Where Are We Now
Updated on: 11/13/2021
CGI is Canada’s own enabler of digital transformation through its professional services and IT consulting offerings. We think CGI is a great operator that has a solid global presence and grows with its clients. We think CGI has a fair valuation today but would much rather put our money in Accenture.
CGI booked over $14 billion of services over the last twelve months for projects expected to happen. 70% of these bookings are repeat customers while 30% is totally new business. Clients love CGI and the word is spreading.
Revenue growth at CGI appears to be weaker and more cyclical compared to its behemoth peer, Accenture, which has been reporting strong growth since the depths of the pandemic.
CGI is a global IT consulting, outsourcing, and system integration firm with large global office and employee networks. The company has over 40 years of constantly improving experience in the field that it uses to empower, transform, and propel its clients towards success in their niche.
CGI leverages long-term contracts, strong brand reputation, global presence and proximity to its clients, a vast partnership ecosystem, and intellectual property developed in-house to deliver value to clients through consulting and outsourcing engagements.
The company’s commitment to its four-pillar strategy that encompasses the Build and Buy model should lead CGI to double its business within five to seven years, in line with management’s plans. CGI seeks organic and inorganic growth opportunities to expand its global reach, enhance its value proposition, and capture more recurring revenues while it goes out to hunt for new clients and new business.
The business faces several risks: (1) client concentration as the US government makes up almost 15% of revenues (2) acquisition risks inherent in the Build and Buy model (3) cyclical revenue profile and (4) saturated competitive market.
CGI is expected to see more growth over the next several years as it aims to double its business in at least five years. Pandemic-induced digitalization efforts, a pick-up in spending as corporations recover from the broad global recession, verticals in blockchain, space, auto automation, and many others, and prudent capital allocation practices and fairer technology valuations produce opportunities for CGI to tap into new frontiers, expand its business, and boost shareholder value.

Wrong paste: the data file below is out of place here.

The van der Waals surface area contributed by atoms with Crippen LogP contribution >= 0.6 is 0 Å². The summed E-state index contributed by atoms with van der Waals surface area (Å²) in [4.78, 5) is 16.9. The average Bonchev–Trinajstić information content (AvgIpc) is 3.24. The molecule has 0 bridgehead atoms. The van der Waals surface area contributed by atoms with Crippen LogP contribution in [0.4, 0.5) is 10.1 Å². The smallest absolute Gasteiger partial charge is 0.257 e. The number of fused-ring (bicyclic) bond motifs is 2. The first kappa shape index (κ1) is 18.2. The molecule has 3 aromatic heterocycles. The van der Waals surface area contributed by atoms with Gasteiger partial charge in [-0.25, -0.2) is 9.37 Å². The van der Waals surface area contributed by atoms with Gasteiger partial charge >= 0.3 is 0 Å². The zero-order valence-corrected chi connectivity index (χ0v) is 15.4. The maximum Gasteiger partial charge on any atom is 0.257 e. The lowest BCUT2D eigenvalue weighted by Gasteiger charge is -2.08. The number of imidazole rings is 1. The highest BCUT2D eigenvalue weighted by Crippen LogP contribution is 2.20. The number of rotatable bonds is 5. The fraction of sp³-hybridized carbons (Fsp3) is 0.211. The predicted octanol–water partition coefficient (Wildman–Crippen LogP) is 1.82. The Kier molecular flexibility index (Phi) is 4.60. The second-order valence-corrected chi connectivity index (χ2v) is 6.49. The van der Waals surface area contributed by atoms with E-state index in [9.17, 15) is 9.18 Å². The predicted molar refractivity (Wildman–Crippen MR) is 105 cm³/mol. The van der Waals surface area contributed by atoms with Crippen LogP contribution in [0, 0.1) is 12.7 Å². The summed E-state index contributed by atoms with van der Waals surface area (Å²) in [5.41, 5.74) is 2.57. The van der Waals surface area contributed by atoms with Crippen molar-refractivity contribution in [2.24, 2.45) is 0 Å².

CGI Inc. was founded in Quebec City, Canada, by Serge Godin in June 1976. “CGI” stands for “Conseillers en gestion et informatique” which translates to “management and IT consultants” (the company is more prevalent in English-speaking regions today, which led CGI to adopt “Consultants to Government and Industry” as the accepted modern breakdown of the acronym).
IT service demand was nascent at the time CGI began operations – while CGI started as a consulting company, it was able to rapidly respond to the emerging market by adding system integration expertise to their client services.
Many clients near the end of the 1980s began to outsource their IT functions and CGI had the knowledge and skills to provide clients with strategies to make this happen in a smooth, agile, and effective manner.
CGI was a natural-born acquirer from the onset – it began merging with and acquiring companies as early as 1986. Its first merger with BST, an IT outsourcing company, placed CGI in a position to provide a wide spectrum of IT services, including systems integration, IT outsourcing, and consulting services. CGI put itself ahead of its competition with this acquisition as outsourcing and globalization were some of the most impactful secular trends of the 1990s.
As CGI grew to a company with over $120 million of annual revenue in 1996, it also became the first IT consulting firm in North America to qualify with ISO, the International Organization for Standardization.
In the late 1990s and early 2000s, right near the peak of the “Internet Bubble”, the IT industry approached maturity and growth rates began to slow. However, globalization and consolidation became a key focus for corporations in the IT industry, giving rise to CGI’s Build and Buy growth strategy:
Build – organic growth through new or expanding business from new and existing clients.
Buy – inorganic growth through acquisitions based on operational and financial synergies and strategic fit, which ultimately should lead to greater organic growth down the line.
After acquiring Bell Sygma, IMRGlobal, and American Management System during this period, CGI grew its annual revenue to $3.5 billion in 2006, 29 times greater than its revenues 10 years prior.
CGI’s first 30 years set the stage for the company it prides itself as today – one that pulls all stakeholders towards success and grows through intelligent acquisitions and deep management expertise. CGI combined these focal points and the Build and Buy strategy by formalizing a stringent four-pillar framework that must be abided by in every one of CGI’s strategic decisions: